Winter Snow Tires versus All Season Tires

The type of tires on your vehicle can make a big difference in terms of handling, grip and safety. Winter snow tires are recommended by many experts who drive in cold and icy conditions; but are snow tires really that different than all-seasons? Read on to find out.

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Winter Tire Facts Infographic

Winter Tires

The image to the right is an example of a winter tire tread. Winter tires are designed to stay soft and grippy - even at the coldest temperatures. They feature a tread that wicks away slush and snow in order to prevent grip loss. 

All-Season Tires

The image to the right shows the typical tread of all season tires. Notice that it is much less aggressive than winter tires. The all-season tread provides better performance on dry asphalt, but it does not have the tread features of the winter tire that clear slush and snow out of the tire tread.  

When Should You Change to Winter Tires?

You should change to winter tires before the snow even starts falling. The recommended temperature at which to switch to a winter tire is 7 degrees Celsius. The reason for this is because the rubber in an all-season tire starts to harden at that temperature, which results in less traction. Winter tires stay grippy at extremely cold temperatures.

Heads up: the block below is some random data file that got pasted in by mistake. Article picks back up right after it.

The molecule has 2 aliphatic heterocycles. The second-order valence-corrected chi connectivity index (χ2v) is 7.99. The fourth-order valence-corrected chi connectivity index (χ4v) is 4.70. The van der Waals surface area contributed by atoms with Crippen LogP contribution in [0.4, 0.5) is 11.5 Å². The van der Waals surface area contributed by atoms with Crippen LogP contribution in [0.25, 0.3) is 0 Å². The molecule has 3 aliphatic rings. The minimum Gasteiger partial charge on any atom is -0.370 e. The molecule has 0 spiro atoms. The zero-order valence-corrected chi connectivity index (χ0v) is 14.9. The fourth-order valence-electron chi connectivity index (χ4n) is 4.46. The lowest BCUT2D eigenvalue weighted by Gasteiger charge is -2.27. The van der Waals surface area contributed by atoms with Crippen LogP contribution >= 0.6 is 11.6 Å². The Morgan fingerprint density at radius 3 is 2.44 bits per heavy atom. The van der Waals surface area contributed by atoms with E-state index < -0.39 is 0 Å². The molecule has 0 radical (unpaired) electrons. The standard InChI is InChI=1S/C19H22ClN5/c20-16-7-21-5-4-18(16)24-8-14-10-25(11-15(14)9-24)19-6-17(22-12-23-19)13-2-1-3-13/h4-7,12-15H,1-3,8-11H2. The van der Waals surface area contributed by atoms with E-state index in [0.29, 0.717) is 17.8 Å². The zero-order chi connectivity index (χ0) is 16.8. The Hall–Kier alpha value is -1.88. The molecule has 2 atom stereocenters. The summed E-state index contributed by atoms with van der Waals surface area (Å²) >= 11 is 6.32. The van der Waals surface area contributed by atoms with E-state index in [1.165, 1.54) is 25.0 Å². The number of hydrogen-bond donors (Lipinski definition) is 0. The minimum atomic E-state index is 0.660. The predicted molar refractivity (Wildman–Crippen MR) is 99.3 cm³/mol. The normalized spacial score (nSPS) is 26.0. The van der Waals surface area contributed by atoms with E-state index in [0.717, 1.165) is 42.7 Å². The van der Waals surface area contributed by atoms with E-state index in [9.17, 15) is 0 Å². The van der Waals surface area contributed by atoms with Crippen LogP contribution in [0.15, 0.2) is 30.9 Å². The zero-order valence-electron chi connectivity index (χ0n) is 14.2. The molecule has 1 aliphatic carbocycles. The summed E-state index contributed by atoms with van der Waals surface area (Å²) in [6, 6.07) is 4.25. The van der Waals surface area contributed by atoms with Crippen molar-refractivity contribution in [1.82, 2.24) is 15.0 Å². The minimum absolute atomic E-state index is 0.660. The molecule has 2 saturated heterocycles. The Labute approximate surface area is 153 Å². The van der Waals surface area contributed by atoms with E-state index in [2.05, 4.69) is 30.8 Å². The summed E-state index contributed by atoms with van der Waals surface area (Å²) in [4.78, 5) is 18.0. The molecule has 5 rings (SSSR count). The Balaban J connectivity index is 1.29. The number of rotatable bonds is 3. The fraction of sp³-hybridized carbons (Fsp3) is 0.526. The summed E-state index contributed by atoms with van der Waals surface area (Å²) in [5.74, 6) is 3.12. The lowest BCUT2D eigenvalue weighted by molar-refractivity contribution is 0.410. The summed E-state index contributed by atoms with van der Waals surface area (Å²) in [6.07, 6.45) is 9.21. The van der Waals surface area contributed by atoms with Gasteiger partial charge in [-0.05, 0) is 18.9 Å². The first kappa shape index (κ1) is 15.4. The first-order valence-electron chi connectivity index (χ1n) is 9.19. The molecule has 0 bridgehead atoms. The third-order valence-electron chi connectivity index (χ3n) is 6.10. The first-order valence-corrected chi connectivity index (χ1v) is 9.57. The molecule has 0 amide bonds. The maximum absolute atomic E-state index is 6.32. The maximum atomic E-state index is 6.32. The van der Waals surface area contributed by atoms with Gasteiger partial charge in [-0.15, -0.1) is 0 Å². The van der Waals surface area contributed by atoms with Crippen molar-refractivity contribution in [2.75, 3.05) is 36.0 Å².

Cost Considerations

Winter tires do cost a fair amount of money. Expect to pay around $800 or more for a brand new set. Costs can be reduced drastically by purchasing a used set from your local classifieds. Just make sure to check that the threads have adequate life remaining.

How do They Compare?

When it comes to grip and safety in slush and snow, the winter tire is vastly superior to the all-season tire. The all-season tire simply cannot compete with the level of winter performance that winter tires offer. The absolute safest thing you can do to make your vehicle ready for the winter is install a quality set of winter tires. It is highly recommended for safe winter driving.

In the warmer months, winter tires will wear out more quickly and be noisier then an all-season tire. For best results, have a set of all-season and winter tires which you alternate between each year.

Posted on November 14, 2014 .